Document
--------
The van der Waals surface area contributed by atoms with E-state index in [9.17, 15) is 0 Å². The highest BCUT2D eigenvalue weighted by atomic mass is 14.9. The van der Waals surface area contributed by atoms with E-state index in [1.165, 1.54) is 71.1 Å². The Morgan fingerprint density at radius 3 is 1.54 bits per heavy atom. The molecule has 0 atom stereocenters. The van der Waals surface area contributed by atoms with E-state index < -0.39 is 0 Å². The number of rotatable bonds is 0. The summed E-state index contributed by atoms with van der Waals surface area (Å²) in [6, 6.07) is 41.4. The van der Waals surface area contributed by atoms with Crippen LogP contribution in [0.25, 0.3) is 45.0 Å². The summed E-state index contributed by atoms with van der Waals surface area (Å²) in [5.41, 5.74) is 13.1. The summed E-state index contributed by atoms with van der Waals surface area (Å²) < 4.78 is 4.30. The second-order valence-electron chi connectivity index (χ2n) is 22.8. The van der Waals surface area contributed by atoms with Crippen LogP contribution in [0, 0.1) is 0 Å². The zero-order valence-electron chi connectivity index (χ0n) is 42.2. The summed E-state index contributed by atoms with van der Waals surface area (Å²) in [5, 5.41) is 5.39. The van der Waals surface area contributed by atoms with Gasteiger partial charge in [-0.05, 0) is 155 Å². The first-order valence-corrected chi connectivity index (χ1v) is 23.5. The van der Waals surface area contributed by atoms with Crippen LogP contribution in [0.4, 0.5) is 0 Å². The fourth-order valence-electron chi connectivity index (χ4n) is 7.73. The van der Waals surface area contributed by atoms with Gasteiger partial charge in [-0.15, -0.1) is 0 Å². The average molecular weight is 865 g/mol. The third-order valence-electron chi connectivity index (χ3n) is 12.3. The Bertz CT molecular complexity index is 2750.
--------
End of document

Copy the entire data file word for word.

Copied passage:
The van der Waals surface area contributed by atoms with E-state index in [9.17, 15) is 0 Å². The highest BCUT2D eigenvalue weighted by atomic mass is 14.9. The van der Waals surface area contributed by atoms with E-state index in [1.165, 1.54) is 71.1 Å². The Morgan fingerprint density at radius 3 is 1.54 bits per heavy atom. The molecule has 0 atom stereocenters. The van der Waals surface area contributed by atoms with E-state index < -0.39 is 0 Å². The number of rotatable bonds is 0. The summed E-state index contributed by atoms with van der Waals surface area (Å²) in [6, 6.07) is 41.4. The van der Waals surface area contributed by atoms with Crippen LogP contribution in [0.25, 0.3) is 45.0 Å². The summed E-state index contributed by atoms with van der Waals surface area (Å²) in [5.41, 5.74) is 13.1. The summed E-state index contributed by atoms with van der Waals surface area (Å²) < 4.78 is 4.30. The second-order valence-electron chi connectivity index (χ2n) is 22.8. The van der Waals surface area contributed by atoms with Crippen LogP contribution in [0, 0.1) is 0 Å². The zero-order valence-electron chi connectivity index (χ0n) is 42.2. The summed E-state index contributed by atoms with van der Waals surface area (Å²) in [5, 5.41) is 5.39. The van der Waals surface area contributed by atoms with Gasteiger partial charge in [-0.05, 0) is 155 Å². The first-order valence-corrected chi connectivity index (χ1v) is 23.5. The van der Waals surface area contributed by atoms with Crippen LogP contribution in [0.4, 0.5) is 0 Å². The fourth-order valence-electron chi connectivity index (χ4n) is 7.73. The van der Waals surface area contributed by atoms with Gasteiger partial charge in [-0.15, -0.1) is 0 Å². The average molecular weight is 865 g/mol. The third-order valence-electron chi connectivity index (χ3n) is 12.3. The Bertz CT molecular complexity index is 2750.